Article 4 min

Global Assured Identity Network — the start of a cross-border framework?

Global Assured Identity Network

December 8, 2021  

As the world goes increasingly digital, the need for digital identification and verification to help build a layer of trust between Internet users becomes ever more apparent. To protect against financial crimes and provide accountability for online actions, organizations need to know who they are dealing with. The race is on to create digital identity frameworks that are high-trust, secure and protect privacy.

One framework proposed in a White Paper by 150 contributors suggests that financial institutions and other regulated entities establish a Global Assured Identity Network (GAIN). The open-source initiative points out that trusted and regulated entities already exist to verify people or their credentials and act as identity information providers.

The White Paper states

The knowledge, skills, and technology exist to deliver the GAIN: it is now a matter of those with high-trust identity data – starting with financial institutions – joining together to unite disparate schemes and achieve the global reach required to underpin a truly digital economy.

National trust networks

There are examples of different institutions working together that demonstrate the potential of so-called trust networks. For instance, BankID Norway covers 99% of Norwegian adults, and other projects in Sweden, Germany, Belgium and Canada are also gaining traction.

Financial institutions do have certain built-in advantages to participate in trust networks, as they already:

  • Deal with strict Know Your Customer (KYC) compliance requirements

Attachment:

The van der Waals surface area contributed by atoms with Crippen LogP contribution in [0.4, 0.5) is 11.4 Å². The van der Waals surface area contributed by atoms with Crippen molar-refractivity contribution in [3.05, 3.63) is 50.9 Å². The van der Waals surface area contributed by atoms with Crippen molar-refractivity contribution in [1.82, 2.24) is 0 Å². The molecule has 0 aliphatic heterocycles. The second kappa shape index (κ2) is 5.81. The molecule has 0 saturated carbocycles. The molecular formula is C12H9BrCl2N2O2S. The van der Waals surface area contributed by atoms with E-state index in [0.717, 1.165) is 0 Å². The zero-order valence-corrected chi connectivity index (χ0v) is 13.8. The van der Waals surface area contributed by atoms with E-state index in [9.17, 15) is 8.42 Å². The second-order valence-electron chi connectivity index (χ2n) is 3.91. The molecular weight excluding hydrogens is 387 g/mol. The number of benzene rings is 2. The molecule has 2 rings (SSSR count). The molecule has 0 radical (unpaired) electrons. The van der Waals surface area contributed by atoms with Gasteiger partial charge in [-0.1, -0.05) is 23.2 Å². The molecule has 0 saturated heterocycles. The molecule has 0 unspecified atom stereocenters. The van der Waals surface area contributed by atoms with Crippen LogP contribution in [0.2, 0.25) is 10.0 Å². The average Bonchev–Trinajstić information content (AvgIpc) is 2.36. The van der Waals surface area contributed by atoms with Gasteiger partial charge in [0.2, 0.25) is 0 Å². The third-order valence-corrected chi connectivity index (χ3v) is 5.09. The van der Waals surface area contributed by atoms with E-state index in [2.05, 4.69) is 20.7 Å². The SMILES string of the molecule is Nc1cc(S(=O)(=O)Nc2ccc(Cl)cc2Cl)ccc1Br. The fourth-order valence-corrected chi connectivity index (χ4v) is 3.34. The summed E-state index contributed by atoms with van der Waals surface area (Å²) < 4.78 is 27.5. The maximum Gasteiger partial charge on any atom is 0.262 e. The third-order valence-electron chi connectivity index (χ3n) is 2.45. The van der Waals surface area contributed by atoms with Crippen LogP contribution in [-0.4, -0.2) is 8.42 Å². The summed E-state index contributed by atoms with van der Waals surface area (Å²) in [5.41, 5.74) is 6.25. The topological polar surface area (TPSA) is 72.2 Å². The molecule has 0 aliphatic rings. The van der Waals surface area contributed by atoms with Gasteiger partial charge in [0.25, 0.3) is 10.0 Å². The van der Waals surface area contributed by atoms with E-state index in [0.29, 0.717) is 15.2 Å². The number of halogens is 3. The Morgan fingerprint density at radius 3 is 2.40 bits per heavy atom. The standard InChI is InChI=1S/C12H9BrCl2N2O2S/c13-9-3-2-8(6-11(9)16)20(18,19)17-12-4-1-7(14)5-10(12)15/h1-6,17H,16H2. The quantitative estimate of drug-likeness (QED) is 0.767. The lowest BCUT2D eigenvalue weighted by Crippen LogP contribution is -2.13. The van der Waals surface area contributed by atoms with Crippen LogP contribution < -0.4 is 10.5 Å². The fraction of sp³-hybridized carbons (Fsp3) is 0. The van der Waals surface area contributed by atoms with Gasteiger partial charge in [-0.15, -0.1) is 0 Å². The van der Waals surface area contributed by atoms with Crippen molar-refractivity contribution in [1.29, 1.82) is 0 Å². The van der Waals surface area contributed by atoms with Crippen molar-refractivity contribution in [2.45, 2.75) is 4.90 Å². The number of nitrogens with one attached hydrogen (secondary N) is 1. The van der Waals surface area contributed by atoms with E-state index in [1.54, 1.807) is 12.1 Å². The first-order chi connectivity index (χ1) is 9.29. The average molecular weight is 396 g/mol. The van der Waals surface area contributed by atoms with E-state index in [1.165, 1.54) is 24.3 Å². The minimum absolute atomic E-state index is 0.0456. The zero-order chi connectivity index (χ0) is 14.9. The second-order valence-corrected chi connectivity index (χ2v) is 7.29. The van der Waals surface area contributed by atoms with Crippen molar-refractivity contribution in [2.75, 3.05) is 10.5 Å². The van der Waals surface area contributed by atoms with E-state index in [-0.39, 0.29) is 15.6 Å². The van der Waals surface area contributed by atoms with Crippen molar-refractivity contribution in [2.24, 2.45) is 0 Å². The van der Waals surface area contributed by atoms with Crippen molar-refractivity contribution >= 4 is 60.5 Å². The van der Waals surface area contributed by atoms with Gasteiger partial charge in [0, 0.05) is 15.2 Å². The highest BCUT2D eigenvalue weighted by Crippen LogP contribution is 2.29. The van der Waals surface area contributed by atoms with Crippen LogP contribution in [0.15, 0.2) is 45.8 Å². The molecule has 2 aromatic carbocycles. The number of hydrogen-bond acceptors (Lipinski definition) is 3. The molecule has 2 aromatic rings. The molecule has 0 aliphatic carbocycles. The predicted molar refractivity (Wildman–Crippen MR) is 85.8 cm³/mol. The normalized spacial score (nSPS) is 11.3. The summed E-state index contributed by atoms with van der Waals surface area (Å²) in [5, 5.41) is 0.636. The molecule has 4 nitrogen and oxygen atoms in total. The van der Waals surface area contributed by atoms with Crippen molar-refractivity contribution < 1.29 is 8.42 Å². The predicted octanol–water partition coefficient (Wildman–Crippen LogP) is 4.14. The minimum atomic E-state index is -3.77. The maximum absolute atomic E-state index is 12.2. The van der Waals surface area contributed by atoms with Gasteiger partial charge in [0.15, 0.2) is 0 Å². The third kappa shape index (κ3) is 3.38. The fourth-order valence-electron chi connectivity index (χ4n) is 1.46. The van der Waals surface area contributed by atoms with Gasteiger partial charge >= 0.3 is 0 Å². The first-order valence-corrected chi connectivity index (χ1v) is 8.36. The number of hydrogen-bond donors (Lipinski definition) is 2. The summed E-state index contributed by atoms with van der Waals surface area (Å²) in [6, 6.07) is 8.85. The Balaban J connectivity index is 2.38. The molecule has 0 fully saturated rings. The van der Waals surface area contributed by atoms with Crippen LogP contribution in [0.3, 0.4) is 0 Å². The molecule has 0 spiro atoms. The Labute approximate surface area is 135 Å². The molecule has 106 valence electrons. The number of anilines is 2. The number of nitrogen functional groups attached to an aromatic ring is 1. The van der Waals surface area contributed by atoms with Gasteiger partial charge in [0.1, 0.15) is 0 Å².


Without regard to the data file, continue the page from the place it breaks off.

• Have deep trust relationships with their customers
  • Deploy extensive technological capabilities and are increasing their fintech abilities
  • Follow robust security and privacy protocols

But trust networks, by their very nature, are hard to build. Getting highly competitive organizations of any type to work together is complex, and the depth of cooperation for a successful trust network is immense.

There are data sharing considerations; do the benefits of sharing organizational data outweigh the risks of providing competitors valuable data? Even if the value is there, are the systems in place to ensure you can trust other parties with your data?

There are also legal considerations. What are the specific rules around privacy protection? What happens if a data breach occurs or there is some form of non-compliance? Without clear legal and regulatory structures in place, compliance teams would need to rely on substantial contractual arrangements, creating more work and areas of potential risk.

Creating a trust network in one jurisdiction is tough enough, but the issues multiply when considering cross-border cooperation. GAIN is proposing a global trust network, a highly ambitious and complex goal.

There are powerful examples of financial institutions cooperating across borders. Consider SWIFT (Society for Worldwide Interbank Financial Telecommunication), a system that connects 11,000+ financial institutions in over 200 countries to deliver global payments. But SWIFT is more than 40 years old, and payments are often slow and have high transaction fees. There are ongoing efforts to modernize SWIFT and new initiatives, such as ISO 20022, to create better communications between financial institutions. It’s important to note that these are multi-year-long implementations and in areas that are core to financial services.

Global trust network

The goal of “joining together to unite disparate schemes” doesn’t need to start from nothing; Trulioo has been working on connecting global identity data sources for a decade.

Trulioo offers financial institutions across the globe access to a marketplace of identity networks and services that combines business intelligence and a robust KYC match engine to accurately identify, verify and authenticate businesses and consumers in real-time. We have years of modeling, testing and implementing a highly secure and privacy-protecting trust network that operates globally.

We understand cross-border compliance and the cultural requirements of sharing sensitive data, and we prove it daily with Fortune 500 companies, global banks and numerous other partners. We commend and support GAIN’s vision and how it fits with our mission of trust, privacy and inclusion. Trust is crucial for the online world and the opportunity to accelerate it within a robust framework is a worthy goal.